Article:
Good declarer, Good defender

Author: Larry Cohen
Date of publish: 06/27/2009
Level: Intermediate

This deal from the 2009 Las Vegas Regional was a bridge writer/teacher's dream come true. It featured good intermediate-lessons at both tables.

Vul: Both
? 7 6
? 9 8
? Q 5 3
?A Q J 10 8 2
?K J 9 3
? K J 7
? K J 9 8 7
? 7
  ? 10 5 4
? Q 6 3 2
? 6 2
? K 6 4 3
  ? A Q 8 2
? A 10 5 4
? A 10 4
? 9 5

At one table, the auction was sweet and simple:

  Bob Hampton   Steve Weinstein
Pass 3NT (All Pass)  

Even though 1NT was 15-17, I agree with Steve's "upgrade." With three aces, two tens and no jacks (they are overvalued), this hand is worth a strong notrump. Furthermore, the fact that the ?Q and ?10 are in the 4-card suit with the aces, adds value. (Consider instead if the ?Q were the ?Q--a doubleton queen is not worth as much as when the queen is with the ace and a four-card suit). North raised to 3NT and West led a 4th-best diamond. How should declarer play?

Declarer should play low from dummy and win the first trick in hand with the ace! If you carelessly win the first trick cheaply with the ?10, watch what happens. You lead the ?9 for a finesse. East won't help you out by taking his king right away. He will hold up. Now, when you play more clubs you will have no entry to dummy. Better is to win trick one with the ?A. Then, when you regain the lead, you can lead a low diamond and reach dummy with the queen to make your contract. Steve played it this way (in the postmortem he remarked, "I am a Life Master, you know") to score 600.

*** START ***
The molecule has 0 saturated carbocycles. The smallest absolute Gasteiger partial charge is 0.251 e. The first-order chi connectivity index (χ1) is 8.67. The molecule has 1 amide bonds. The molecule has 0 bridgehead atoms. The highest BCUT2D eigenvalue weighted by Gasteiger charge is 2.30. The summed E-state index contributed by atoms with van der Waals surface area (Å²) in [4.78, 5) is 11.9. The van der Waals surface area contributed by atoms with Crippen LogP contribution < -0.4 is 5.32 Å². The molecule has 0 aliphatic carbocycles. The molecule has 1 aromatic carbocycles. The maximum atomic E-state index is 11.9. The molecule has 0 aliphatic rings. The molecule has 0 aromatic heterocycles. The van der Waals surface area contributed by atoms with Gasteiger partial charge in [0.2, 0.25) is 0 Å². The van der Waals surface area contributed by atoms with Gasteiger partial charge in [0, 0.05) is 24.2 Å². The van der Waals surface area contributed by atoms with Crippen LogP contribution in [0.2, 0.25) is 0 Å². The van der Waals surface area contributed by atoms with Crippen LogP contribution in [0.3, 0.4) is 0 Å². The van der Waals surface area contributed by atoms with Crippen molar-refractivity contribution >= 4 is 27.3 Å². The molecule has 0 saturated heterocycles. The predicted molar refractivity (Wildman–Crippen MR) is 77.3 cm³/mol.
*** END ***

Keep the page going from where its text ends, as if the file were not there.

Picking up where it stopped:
At the other table, this was the auction:

 LC   Dave Berkowitz  
 Pass  2? Pass 2NT
Pass 3? (All Pass)
 I'm not endorsing the North-South auction, just reporting the facts. David (East) led a diamond which was ducked to my king. I returned a diamond which was won in dummy (South). It appears that declarer has to lose only one trick in each suit. He can take the club finesse, but I have no quick entry to issue a diamond ruff. But, look what happened. At trick three, declarer led the ?9 and let it run. David made a great hold-up play. He ducked his ?K. Now, declarer continued trumps. He won the ace and knocked out the king. David exited with a spade and declarer was doomed. He had no way back to his hand in time. He tried the ?Q, but I was able to win the ?K and issue a diamond ruff for down one and a 12-IMP gain for our team.
Note the good technique used in the club and diamond suit at both tables.This was a Real Deal with a good lesson for declarer and defender. Well done, Steve and David.